In this session, Christopher Leptak, the Director New Drug’s Regulatory Science Program Office in the FDA’s Center for Drug Evaluation and Research, elucidated how is FDA approaching biomarkers specifically for drug development, what is actually considered a biomarker and wha needs to happen for a new biomarker to be used. Apart from valuable tips and insights about the process, and range of resources on how to prepare for it, he also offered his opinion on the way the longevity field could approach biomarkers with relation to aging.
Presentation – Christopher Leptak
- With all the digital biomarkers popping up, the definition is becoming a little bit fuzzy in the public discourse, but the FDA has clear criteria for biomarkers.
- Important resource called BEST – long-term effort between NIH and FDA to collect a glossary and codify terminology within the biomarker space. It’s a living document that’s updated periodically trying to ensure that everybody can be on the same page.
- We try to define biomarker classes around their use as a way to differentiate them between each other – the 7 classes are listed above.
- But it’s probably easier to think about different types of biomarkers through this flow diagram.
- “Normal” physiology – For a given individual, a normal doesn’t mean unchanged, it means within defined parameters. For a given person, throughout the course of a day, or a period of time, depending on the characteristic you are looking at, it might change. And that normal variability is important, because if you wanna say that change is important and wanna make a regulatory action on it, you need to know what the level of change is with respect to normal variability. So within the normal states some of the biomarkers we are looking at are susceptibility or risk where you try to predict a likelihood of disease in the future even though at present you might not have clinically manifested signs or symptoms.
- Pathologic changes – The changes from normal variability can over time result in pathologic changes.
- Altered physiology – Those pathologic changes can lead to altered physiology.
- Clinical disease – And the altered physiology is leading to clinical disease. The FDA approves drugs based on a disease, and that group of diseases also changes over time. Within a clinical disease, once you have that definition in play, there are few classes of biomarkers, namely diagnostic, monitoring and prognostic.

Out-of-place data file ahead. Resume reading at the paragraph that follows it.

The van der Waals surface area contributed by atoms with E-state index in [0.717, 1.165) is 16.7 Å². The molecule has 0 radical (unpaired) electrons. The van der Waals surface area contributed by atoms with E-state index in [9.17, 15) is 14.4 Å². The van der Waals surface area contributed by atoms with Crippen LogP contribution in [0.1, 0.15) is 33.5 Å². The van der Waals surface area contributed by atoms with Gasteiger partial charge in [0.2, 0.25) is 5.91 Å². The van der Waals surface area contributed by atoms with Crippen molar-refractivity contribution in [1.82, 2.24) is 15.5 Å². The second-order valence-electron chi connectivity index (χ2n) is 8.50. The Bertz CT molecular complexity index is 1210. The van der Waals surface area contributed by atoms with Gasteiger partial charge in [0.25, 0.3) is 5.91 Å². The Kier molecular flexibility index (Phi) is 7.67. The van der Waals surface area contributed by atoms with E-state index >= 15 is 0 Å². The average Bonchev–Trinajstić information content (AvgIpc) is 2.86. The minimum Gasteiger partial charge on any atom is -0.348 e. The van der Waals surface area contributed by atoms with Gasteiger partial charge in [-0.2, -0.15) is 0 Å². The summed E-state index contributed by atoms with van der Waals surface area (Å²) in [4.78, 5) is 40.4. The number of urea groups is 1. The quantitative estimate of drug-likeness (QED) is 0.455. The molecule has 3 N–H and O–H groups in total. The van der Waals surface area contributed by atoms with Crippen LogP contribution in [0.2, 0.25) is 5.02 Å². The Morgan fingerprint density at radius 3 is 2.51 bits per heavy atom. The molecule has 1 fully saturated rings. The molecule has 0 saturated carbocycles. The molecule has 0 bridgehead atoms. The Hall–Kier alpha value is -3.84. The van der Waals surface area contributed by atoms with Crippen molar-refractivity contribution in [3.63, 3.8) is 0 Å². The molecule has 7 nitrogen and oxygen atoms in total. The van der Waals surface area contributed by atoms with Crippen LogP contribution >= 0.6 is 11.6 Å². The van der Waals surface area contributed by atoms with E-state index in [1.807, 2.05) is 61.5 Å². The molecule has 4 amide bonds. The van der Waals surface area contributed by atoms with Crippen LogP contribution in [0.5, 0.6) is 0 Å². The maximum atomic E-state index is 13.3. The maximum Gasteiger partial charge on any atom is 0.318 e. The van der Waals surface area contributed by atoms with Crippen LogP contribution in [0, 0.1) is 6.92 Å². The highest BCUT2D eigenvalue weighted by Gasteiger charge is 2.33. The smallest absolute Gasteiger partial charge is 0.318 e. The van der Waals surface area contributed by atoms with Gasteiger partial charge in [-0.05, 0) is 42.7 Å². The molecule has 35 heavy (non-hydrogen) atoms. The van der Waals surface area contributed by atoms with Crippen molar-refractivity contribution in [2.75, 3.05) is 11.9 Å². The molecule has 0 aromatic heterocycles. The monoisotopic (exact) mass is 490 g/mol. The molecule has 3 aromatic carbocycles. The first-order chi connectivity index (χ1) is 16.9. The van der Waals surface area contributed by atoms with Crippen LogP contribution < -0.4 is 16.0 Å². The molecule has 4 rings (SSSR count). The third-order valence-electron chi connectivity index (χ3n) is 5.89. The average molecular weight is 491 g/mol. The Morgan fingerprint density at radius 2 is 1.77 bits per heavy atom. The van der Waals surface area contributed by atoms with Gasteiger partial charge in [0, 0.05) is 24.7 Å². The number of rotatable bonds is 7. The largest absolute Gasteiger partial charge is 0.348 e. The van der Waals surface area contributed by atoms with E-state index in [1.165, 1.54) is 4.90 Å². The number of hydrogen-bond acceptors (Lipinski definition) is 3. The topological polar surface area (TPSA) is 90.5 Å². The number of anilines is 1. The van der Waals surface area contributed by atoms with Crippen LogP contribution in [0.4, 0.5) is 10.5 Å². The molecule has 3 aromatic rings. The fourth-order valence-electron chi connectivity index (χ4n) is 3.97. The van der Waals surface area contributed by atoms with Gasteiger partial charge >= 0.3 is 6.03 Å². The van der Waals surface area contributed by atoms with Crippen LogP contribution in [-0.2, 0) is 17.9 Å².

- Diagnostic can fall into two camps – 1) the biomarker itself can be necessary and sufficient for the diagnosis of a disease where you don’t need any other information (we call that the capital D), 2) but the majority of biomarkers are (lowercase d) that along with other information and biomarkers and clinical signs and symptoms as a “gestalt” define a clinical disease, or even a disease by exclusion. That’s certainly a relevant class of biomarkers to help your patient population for a clinical trial.
- Monitoring is particularly helpful for a condition that has some time element to it (chronic or not just acute but somehow active in a longer time span). In such cases you might want to monitor and look for the disease activity, since some diseases are going to wax and wane in nature, and you want to enroll populations that have active disease in the clinical trial so you see whether the therapy is going to mitigate that or not.
- Prognostic class is important because in a clinical trial we ultimately want to look for a clinical benefit. And so you want to go into your trial enrollment and enrich for patients that are likely to have that clinical event of interest within the time of the clinical trial. If the clinical event of interest might take 10 years, then the biomarkers are going to be helpful to enrich the patient population and maybe even look for an earlier event than that 10 year outcome.
- Change of physiology – When a therapy is in place we look at the remaining classes of biomarkers, ultimately here we want to show some evidence of engagement. Pharmacodynamic basically says that the therapy has some biological effect. But it doesn’t say that the effect is either beneficial or detrimental. So that can be proof of concept or looking at the mechanism of action of your product.
Predictive help to take a patient population and subcategorize them to say “this group with this particular feature may be more likely to have a positive effect or more likely to have a side effect and be a safety concern”.